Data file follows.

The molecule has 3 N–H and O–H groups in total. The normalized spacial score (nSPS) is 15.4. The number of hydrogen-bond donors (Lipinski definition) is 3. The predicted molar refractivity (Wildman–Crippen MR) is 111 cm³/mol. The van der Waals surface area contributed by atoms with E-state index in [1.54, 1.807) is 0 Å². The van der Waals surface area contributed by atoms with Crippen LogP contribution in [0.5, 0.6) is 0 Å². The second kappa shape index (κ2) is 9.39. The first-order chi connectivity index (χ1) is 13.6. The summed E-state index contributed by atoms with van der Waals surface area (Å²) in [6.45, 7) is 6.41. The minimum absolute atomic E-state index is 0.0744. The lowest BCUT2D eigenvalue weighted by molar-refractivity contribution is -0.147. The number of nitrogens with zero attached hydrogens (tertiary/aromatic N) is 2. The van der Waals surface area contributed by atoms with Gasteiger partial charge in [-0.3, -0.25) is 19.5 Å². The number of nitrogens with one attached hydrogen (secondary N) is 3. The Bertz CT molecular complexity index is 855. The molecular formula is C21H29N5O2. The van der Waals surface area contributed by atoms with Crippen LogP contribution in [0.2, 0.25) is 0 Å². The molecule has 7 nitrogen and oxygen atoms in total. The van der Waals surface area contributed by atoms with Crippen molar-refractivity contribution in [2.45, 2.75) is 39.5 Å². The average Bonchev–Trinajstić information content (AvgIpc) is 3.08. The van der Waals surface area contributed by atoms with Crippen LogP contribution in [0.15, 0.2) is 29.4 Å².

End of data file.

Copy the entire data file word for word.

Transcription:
The molecule has 3 N–H and O–H groups in total. The normalized spacial score (nSPS) is 15.4. The number of hydrogen-bond donors (Lipinski definition) is 3. The predicted molar refractivity (Wildman–Crippen MR) is 111 cm³/mol. The van der Waals surface area contributed by atoms with E-state index in [1.54, 1.807) is 0 Å². The van der Waals surface area contributed by atoms with Crippen LogP contribution in [0.5, 0.6) is 0 Å². The second kappa shape index (κ2) is 9.39. The first-order chi connectivity index (χ1) is 13.6. The summed E-state index contributed by atoms with van der Waals surface area (Å²) in [6.45, 7) is 6.41. The minimum absolute atomic E-state index is 0.0744. The lowest BCUT2D eigenvalue weighted by molar-refractivity contribution is -0.147. The number of nitrogens with zero attached hydrogens (tertiary/aromatic N) is 2. The van der Waals surface area contributed by atoms with Gasteiger partial charge in [-0.3, -0.25) is 19.5 Å². The number of nitrogens with one attached hydrogen (secondary N) is 3. The Bertz CT molecular complexity index is 855. The molecular formula is C21H29N5O2. The van der Waals surface area contributed by atoms with Crippen LogP contribution in [0.2, 0.25) is 0 Å². The molecule has 7 nitrogen and oxygen atoms in total. The van der Waals surface area contributed by atoms with Crippen molar-refractivity contribution in [2.45, 2.75) is 39.5 Å². The average Bonchev–Trinajstić information content (AvgIpc) is 3.08. The van der Waals surface area contributed by atoms with Crippen LogP contribution in [0.15, 0.2) is 29.4 Å².